“Three Kings” was the first. I didn’t really see any money out of that one, but I just wanted to make the movie. Then, on “Oh, Brother” I got paid about 500 grand, but I also wanted to get that movie made. From that point on, for the two “Ocean’s” films we took a quarter of what we normally get paid, but we had gross points, and actually made a lot of money. That was great. On the other hand, “Confessions” I did for nothing. “Good Night” I did for a dollar. Wrote it for a dollar, directed it for a dollar. And I didn’t have gross points because nobody wanted to make a black-and-white film about the ’50s. So we had to take an adjusted gross, which we’ll probably never see anything from. But the point is we get to do films we believe in. I’m doing “The Good German” right now for scale. “Syriana” I did for half a million bucks. Now that’s a lot of money to people, but when you’re offered $20 million for some films and talking half a million to do something worthwhile, well, I’m proud of that.
What’s harder: Gaining and losing 40 pounds or directing a movie?
Directing a movie a month out of surgery was pretty rough. I usually just run on energy. I’m like the Pete Rose of directors. What I lack in talent, I try to make up for in hustle. But I didn’t have a whole lot of (energy).
Do you think there are any real dangers in making political films?
Well, sure, but it wasn’t like making “The Young Lions” shortly after WWII and having Brando be a Nazi and Montgomery Clift be a Jew harassed by the Americans in his own army. That was a real political hot potato. Or if you look at film’s greatest period — 1964 to ’76 — we came out with these incredible, angry, questioning films that I can’t stop watching. There’s an anger and an outrage to them, and I love that. We haven’t had that sort of outrage for about 20 years. Now people are concerned again, and not just on the right or left. “Syriana” isn’t an attack on the Bush administration. It’s about questioning 60 years of failed policies in the Middle East. “Good Night” deals with the right to dissent and the responsibility of the fourth estate. These aren’t films that try to answer questions, they’re films that ask them. That’s the whole point. I have the right to ask these questions. I demand my right of freedom of speech. I demand my right of dissent. But I’ve also got to be willing to let people say bad things about me when I make those demands. You have to take your hits and be a grown-up about it. I could easily sit around and do nothing and live in my house in Italy. That’s not that hard to do. Or I can try to be on the right side of history. Look, I’m friends with the guys from “South Park.” I helped them get their show going. But I’d be ashamed if they hadn’t blown me up in “Team America.” That’s the way it should be.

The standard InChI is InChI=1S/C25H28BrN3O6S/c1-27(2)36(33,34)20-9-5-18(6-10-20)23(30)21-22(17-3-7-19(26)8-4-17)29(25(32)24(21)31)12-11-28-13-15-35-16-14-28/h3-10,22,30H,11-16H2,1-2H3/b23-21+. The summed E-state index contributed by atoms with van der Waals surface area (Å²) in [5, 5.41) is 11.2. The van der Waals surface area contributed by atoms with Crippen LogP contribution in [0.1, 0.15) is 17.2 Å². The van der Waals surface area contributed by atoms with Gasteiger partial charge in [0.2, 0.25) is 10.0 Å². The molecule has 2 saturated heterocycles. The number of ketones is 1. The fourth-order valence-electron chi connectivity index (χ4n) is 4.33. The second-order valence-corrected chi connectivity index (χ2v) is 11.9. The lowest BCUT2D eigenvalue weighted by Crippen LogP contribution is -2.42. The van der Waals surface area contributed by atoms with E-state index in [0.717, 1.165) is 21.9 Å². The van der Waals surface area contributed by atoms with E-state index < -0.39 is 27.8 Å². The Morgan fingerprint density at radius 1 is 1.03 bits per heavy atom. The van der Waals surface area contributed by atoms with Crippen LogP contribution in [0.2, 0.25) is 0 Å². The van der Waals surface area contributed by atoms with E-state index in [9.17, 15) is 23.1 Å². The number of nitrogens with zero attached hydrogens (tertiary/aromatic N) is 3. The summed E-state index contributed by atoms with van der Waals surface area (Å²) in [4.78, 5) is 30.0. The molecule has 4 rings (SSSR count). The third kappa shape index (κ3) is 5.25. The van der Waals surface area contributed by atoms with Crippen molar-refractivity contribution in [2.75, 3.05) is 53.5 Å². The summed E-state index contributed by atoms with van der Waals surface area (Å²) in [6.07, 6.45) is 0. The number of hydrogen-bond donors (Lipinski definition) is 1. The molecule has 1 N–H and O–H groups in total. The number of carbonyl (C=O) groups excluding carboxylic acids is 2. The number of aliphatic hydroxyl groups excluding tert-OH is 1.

Do you have a desire to direct huge studio films?
I haven’t really seen one yet that I want to direct.
Have they been offered to you?
Yeah, a lot of them, a couple a week. But you have to know what you’re good at. The things I’m good at wouldn’t lend themselves to big action films. That’s not what “Good Night, and Good Luck” is, and it’s not what “Confessions” is. If I found something that interested me and that I could do well, maybe then I would say yes.